The second truth of the gospel is that the resurrection of Jesus Christ represented God’s acceptance of His perfect life of obedience. And in that acceptance the entire human race was accepted by God. While Jesus’ death represented the condemnation of the whole human race, His resurrection represented the acceptance of the human race. So a balanced view of the gospel holds two things together. Number one: we are lost, we are helpless, we are hopeless without Jesus Christ. Number two: we are accepted by God in Jesus Christ. To receive the gospel is to accept the truth of both of these statements; who we are as a result of sin and who we are in the person of Christ.

So why wouldn’t anyone accept those truths? Why would anyone reject the gospel since it’s free! I would suggest two reasons why people reject the gospel. First, People don’t want to accept that they are so rebellious and hopeless. “Don’t tell me I’m not good enough! Don’t tell me I’m a sinner. I’m not so bad! I’ve never hurt anyone.” Second, there something about the human condition that doesn’t want to be rescued. We want to do it ourselves. It’s called pride! “I can do this!” In a real sense, these are two sides of the same coin of pride. “Don’t tell me I’m not good enough! I can handle this.”

So the first stage of surrender includes the surrender of our pride. The gospel’s diagnosis of the human condition is dire. But our beliefs and the condition in which we come to the gospel can block our willingness to accept that. We don’t want other people to know how needy we truly are. On the other side the gospel is totally free, a gift from God to us. Jesus Christ accepts you as you are, but the human reaction is: “Well, I need to earn something here! I don’t deserve anything I haven’t earned.” I have a German background, and Germans are pretty good at that one. They don’t deserve anything they haven’t earned, so they work hard to earn everything they’re supposed to get in life.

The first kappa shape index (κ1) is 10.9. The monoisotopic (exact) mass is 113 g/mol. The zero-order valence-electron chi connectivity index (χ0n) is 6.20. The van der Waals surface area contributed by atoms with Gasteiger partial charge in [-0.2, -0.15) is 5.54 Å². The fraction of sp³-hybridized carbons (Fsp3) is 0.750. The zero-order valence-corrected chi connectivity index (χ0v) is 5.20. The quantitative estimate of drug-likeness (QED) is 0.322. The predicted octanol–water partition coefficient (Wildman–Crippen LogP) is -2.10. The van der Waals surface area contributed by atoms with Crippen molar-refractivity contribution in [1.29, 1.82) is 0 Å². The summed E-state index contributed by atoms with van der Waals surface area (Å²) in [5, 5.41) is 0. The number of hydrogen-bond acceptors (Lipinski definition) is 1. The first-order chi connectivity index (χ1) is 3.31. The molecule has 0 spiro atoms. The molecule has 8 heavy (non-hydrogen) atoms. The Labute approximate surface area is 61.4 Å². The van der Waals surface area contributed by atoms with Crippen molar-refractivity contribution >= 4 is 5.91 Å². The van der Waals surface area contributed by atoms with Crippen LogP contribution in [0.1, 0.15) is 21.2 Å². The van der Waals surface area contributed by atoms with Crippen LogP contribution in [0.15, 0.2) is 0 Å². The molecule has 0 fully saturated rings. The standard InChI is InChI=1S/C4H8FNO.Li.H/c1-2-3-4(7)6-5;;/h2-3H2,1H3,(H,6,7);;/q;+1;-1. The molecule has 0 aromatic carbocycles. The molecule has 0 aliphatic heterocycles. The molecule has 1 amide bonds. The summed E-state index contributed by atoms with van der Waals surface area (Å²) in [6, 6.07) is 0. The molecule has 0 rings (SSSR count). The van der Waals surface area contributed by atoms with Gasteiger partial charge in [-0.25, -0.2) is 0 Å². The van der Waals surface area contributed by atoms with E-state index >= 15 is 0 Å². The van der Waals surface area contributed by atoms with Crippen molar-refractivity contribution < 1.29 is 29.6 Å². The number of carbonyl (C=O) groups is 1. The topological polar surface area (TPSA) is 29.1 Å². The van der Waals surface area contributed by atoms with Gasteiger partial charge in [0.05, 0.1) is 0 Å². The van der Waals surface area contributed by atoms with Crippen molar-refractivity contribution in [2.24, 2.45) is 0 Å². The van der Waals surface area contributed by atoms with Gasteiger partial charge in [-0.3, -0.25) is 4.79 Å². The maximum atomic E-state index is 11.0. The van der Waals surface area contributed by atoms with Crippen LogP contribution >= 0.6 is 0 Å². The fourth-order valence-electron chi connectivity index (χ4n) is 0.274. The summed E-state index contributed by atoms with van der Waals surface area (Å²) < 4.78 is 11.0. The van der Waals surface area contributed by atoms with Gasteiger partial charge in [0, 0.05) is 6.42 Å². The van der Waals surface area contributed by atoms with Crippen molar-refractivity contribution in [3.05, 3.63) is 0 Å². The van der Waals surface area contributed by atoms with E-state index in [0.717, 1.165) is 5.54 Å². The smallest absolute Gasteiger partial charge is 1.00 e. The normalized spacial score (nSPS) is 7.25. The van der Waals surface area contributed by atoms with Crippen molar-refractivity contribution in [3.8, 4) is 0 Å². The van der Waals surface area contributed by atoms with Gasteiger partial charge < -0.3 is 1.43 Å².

The initial surrender involves accepting both of these truths of ourselves. On the one hand, we are helpless, hopeless, rebellious. There is nothing in us of which we can or should be proud. Surrender underlines that apart from Jesus Christ we are nothing and can do nothing, an admission which is very hard for us to make. On the other hand, we need to surrender to the truth that we can do nothing to earn the gift either. It is totally free, we don’t need to “deserve it.” Surrender at this initial stage of the walk with God involves yielding ourselves to the double truth of our sinful condition, on the one hand, and the complete freeness of the gift, on the other. In other words, our salvation is free but it means giving up everything we have, a double punch that human nature resists with every fiber of its being. The first stage of surrender, therefore, needs to be a double one.

Stages of Surrender, Part 3

I have been studying stages of faith that people at certain times of life go through (see the document “Stages of Faith” at the Armageddon web site). I recently came to realize more fully that those stages of faith happen because God does the miracle. It is God who grows us from stage to stage, yet we are quite capable of getting stuck at various stages. The choices we make sometimes keep us from moving forward. And it dawned on me that the stages of faith should be connected with stages of surrender, because the one thing we need to do to grow spiritually is to let the miracle happen. It is allow God to do the work that we have blocked Him from doing in the past. While we may at times slip into feelings of rebellion, most of the time we don’t even realize we are blocking the work of God in our lives. Surrender, very simply put, is letting God grow you.